The American economy continues to produce jobs in science, technology, engineering and math (STEM). According to a 2014 report by the General Accounting Office (GAO) the nation’s job growth between 2004 and 2012 was nearly expressly due to job creation in STEM fields.  Non-STEM jobs remained about the same in number over that time span.  While the percentage of students earning degrees in STEM fields has increased over the past decade, America still lags behind other nations in global measures of academic performance and lacks the trained workforce to meet the growing job market.  Innovative philanthropic programs and business-supported initiatives around the world can serve as inspiration as the US seeks to engage the next generation in STEM education and entice them into careers in those growing sectors.

The UK-based startup Kano (kano.me) is revolutionizing the way children interact with technology.   Kano captures children’s interest and imaginations with build-it-yourself computer kits.  After assembling their own working computers, kids dive into interactive gaming that helps them learn coding and computational thinking.  Kano Blocks, is drag-and-drop system that allows users to use graphical blocks to build code, but also switch view to see the lines of code those blocks are creating.  When playing classic games such as Pong or the uber-popular Minecraft, novice programmers can hack code to alter the parameters of the games – for instance size, speed and colors of game elements – in real time.

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With a modest goal of raising $100,000, Kano took to Kickstarter and secured an impressive $1.5 million in funding.  The company began shipping its first Kano kits to nearly 20,000 consumers in the fall of 2014.  While most buyers were individuals, global educational company Pearson invested in Kano products for computing programs in the UK.   Adapting this approach – encouraging children not just to consume technology, but to actively participate in creating it – we can create a life-long curiosity in technology starting a very early age.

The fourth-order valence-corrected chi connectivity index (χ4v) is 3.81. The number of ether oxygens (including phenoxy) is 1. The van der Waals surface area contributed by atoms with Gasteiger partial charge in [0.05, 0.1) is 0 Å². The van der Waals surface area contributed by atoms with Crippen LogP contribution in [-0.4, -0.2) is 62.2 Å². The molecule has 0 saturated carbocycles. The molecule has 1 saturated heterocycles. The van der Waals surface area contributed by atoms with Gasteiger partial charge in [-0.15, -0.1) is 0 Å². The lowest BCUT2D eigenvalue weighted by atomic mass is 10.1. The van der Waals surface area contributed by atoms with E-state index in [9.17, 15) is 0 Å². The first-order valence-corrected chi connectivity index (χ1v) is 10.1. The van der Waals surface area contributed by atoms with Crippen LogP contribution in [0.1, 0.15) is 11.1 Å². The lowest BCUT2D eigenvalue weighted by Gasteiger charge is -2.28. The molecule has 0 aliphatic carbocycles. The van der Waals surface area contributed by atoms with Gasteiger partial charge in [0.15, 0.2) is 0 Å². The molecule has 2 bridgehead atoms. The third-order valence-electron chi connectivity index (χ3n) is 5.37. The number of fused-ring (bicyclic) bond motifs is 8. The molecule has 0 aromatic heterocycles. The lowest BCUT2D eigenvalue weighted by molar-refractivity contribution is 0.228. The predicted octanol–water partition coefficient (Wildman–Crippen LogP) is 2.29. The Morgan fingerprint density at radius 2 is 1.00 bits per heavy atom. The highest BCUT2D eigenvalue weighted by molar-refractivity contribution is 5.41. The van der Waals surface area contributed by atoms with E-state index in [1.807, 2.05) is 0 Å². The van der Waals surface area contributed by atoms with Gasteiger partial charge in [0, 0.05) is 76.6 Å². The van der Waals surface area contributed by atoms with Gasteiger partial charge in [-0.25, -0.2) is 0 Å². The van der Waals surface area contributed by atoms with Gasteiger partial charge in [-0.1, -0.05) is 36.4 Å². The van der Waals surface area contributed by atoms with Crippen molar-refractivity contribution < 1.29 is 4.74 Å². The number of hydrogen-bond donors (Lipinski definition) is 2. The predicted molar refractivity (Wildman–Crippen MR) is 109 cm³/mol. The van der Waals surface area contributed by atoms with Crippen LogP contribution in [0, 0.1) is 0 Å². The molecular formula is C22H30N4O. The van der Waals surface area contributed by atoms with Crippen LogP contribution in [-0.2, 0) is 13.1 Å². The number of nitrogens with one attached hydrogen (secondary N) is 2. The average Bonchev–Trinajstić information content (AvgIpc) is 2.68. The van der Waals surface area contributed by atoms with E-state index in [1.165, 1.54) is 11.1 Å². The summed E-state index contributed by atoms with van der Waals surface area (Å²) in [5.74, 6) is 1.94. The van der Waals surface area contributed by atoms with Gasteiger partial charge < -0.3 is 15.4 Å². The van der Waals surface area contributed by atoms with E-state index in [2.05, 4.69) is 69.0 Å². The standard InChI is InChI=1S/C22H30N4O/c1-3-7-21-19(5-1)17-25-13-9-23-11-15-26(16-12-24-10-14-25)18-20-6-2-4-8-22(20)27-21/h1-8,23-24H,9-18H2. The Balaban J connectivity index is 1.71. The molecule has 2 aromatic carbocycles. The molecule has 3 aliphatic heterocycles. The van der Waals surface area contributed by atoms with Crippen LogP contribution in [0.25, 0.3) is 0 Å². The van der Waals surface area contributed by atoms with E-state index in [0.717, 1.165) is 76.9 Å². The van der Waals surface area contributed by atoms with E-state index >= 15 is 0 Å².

Kano is a truly global project.  The management team represents eleven different nationalities that work out of three countries, and they’ve consulted with hundreds of young people, artists and teachers worldwide. Notably, Kano plans for its for-profit enterprise (Kano kits are available online for $150 apiece) to fund a non-profit program designed to bring low-cost DIY tech to smart young people around the world. 

This notion of non-profit and business collaboration also is vital to the future of STEM education. As a leading registration agent for internet domains, Domain.ME invests in the future of technology in our home country of Montenegro and around the world.  National and international competitions are popular means of generating and maintaining student interest in technology worldwide – and several US companies already sponsor events in engineering, programming, robotics and more.  As these competitions become increasingly common and more competitive, our business has committed to helping the next generation of students learn critical skills in algorithms, math, programming languages and coding to help them succeed in the competitive environment. 

For five years, we have partnered with the Faculty of Natural Sciences and Mathematics at the University of Montenegro to prepare elementary and secondary school students for programming competition, hosting training at our office locations and providing volunteer resources. 

We encourage American businesses likewise to consider what they have to offer to STEM education in their communities.  Intel’s recent $300 million commitment to sponsor STEM education in K-12 classes and in universities in underserved regions is a bold show of support. But huge corporations alone don’t shoulder the effort.  Mentoring, facilities, equipment and more can be just as vital as financial support – and small and mid-size businesses have resources to contribute.

It is heartening that the current US administration has committed to increased support for STEM education.  But federal resources only go so far.  If the US, or any other country in the world, is to remain competitive and meet the demand for skilled labor in the growing fields of science, technology, engineering and math, it will take public/private partnership and entrepreneurial thinking.  There is much to be learned by examining international best practices, and gaining insight from what is working beyond US borders. 

Lesic is the CEO of .Me – a personal online domain that caters to the branding, professional and personal interests of online users. Contact him at domainme@mww.com.